Commitment is risky. This is my current struggle. I know how difficult it is for me to open up to others. With my male friend, I have felt like he is gently pursuing me, likely somewhat cautious of rejection himself and of my penchant for being a pushy prophet girl who puts up walls and holds him at bay. I struggle with being vulnerable, knowing that rejection has played such a serious role in my past. I’ve been trying to purposely embrace the risk of commitment—to friendship and beyond, if that’s what God wants—in order to truly experience life and love as God intended. I take risks everywhere else—but in relationships, I tend to be a cautious study. We all do. But what a risk God took for us in sending Jesus! The risk is that we would all-out reject him—and in one way or another, we all have rejected Him. But He still did it. Knowing that we would reject Him, He still gave us that choice. The question is, am I willing to take that risk with others? With God? Are you?

The reward of risking honor, intimacy, understanding, and commitment in marriage is a healthy, loving sex life where God defines your worth (and He has said you are worthy!). As I wrap up this series, I want to point out something my pastor said: if God is not the God of your sexuality, then He’s not the God of anything in your life. So I urge you to let God be the God of your sexuality and your sex life—and watch the rewards and blessings pour out on you!

This Is My Story, This Is My Song: Post Recovery

“And let us consider how to stir up one another to love and good works, not neglecting to meet together, as is the habit of some, but encouraging one another, and all the more as you see the Day drawing near.” –Hebrews 10:24-25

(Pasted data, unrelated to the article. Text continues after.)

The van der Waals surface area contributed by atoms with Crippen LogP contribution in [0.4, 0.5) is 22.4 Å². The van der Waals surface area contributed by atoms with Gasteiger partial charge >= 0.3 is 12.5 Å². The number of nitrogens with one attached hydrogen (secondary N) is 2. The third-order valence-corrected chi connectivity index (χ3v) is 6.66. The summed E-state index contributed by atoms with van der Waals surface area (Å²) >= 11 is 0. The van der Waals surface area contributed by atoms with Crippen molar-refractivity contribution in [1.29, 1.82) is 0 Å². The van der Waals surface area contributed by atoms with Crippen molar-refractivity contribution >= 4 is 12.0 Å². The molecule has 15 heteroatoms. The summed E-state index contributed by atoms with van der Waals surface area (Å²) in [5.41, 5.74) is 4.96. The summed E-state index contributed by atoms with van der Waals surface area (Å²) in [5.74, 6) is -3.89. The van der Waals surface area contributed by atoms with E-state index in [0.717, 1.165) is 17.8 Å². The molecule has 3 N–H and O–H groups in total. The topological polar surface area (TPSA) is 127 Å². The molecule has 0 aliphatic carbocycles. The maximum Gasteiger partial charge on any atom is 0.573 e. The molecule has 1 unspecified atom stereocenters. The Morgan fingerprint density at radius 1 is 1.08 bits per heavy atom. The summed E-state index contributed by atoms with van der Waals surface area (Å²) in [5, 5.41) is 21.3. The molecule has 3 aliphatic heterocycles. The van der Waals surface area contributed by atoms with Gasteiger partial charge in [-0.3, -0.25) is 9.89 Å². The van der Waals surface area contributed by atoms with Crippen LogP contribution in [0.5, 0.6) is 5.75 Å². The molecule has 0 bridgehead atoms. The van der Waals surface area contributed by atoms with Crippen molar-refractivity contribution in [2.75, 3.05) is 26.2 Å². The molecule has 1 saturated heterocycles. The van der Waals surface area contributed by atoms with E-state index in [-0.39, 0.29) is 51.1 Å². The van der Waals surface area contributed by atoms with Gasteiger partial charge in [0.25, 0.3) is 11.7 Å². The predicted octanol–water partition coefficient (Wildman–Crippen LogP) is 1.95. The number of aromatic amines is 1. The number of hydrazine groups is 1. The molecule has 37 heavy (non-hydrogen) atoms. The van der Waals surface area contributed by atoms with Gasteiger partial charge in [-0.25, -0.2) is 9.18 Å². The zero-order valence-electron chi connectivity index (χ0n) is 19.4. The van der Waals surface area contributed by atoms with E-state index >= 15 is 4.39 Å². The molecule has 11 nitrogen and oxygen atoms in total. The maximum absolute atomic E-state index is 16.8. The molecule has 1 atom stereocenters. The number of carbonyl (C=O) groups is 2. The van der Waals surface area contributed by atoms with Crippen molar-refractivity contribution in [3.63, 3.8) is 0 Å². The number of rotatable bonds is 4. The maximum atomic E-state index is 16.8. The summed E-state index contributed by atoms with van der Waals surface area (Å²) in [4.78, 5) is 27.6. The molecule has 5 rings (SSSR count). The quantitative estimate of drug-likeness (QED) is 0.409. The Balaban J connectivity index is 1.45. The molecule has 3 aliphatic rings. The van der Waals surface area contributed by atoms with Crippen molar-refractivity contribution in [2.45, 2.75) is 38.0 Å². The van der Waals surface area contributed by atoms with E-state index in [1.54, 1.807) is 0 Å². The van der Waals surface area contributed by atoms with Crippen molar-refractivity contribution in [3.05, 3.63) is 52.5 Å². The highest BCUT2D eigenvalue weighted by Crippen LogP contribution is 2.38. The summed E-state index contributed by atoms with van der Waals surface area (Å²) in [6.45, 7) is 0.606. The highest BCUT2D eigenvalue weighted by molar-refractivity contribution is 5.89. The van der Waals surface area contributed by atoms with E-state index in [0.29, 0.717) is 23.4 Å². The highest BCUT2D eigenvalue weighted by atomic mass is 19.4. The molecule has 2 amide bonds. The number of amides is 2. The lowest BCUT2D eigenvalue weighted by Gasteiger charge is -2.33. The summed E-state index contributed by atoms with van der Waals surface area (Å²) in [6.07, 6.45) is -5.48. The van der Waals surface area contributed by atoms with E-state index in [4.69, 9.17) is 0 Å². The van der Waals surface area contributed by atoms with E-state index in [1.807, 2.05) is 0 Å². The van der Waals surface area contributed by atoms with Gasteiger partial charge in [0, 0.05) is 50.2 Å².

story song by Grant Cochrane

image courtesy of Grant Cochrane / freedigitalphotos.net

After attending Celebrate Recovery for a year, I felt God calling me back to my former church—yes, the one I had left abruptly. I had made amends with my pastor, and he had told me, “Oakdale will always be your home.” However, I somehow believed that completing a recovery process meant that I wouldn’t face any obstacles and that I was finished with my work. So even though I returned to the church a different and better person, God was not finished His work in me. I had a lot of growing to do. In fact, I found that I was still struggling with people and with how to use my gifts. So after a brief stint back, I left again, hoping to find a place where my gifts could be used—even though my heart was not in the right place.

My search turned up dry, though, and in the midst of feeling out of community, I became involved with a man who offered me false community and intimacy. He claimed to be a Christian but was not practicing or in community with other believers. We began a relationship while he was still married. I somehow convinced myself that this was not adultery because he and his wife were separating. However, because I had stopped talking with my close Christian friends, I had no accountability. It was a brief relationship, and thankfully, God delivered me from it and opened my eyes to my sins. When the relationship ended, I repented and returned once again to the church I had left—to the community of believers who showed me the grace and love I had been searching for.

The latest years of my life have shown me a few important things:

  1. Recovery is ongoing. Even though I was free from my pornography addiction and related issues, I was still struggling with my relationships. My beliefs about relationships with men and my own worth still needed work. And I realized that my thought life was still an issue—daydreaming and control issues ran rampant. I did not leave Celebrate Recovery fully healed: I left healed of many issues, but I still need constant work to continue to grow in my walk with God.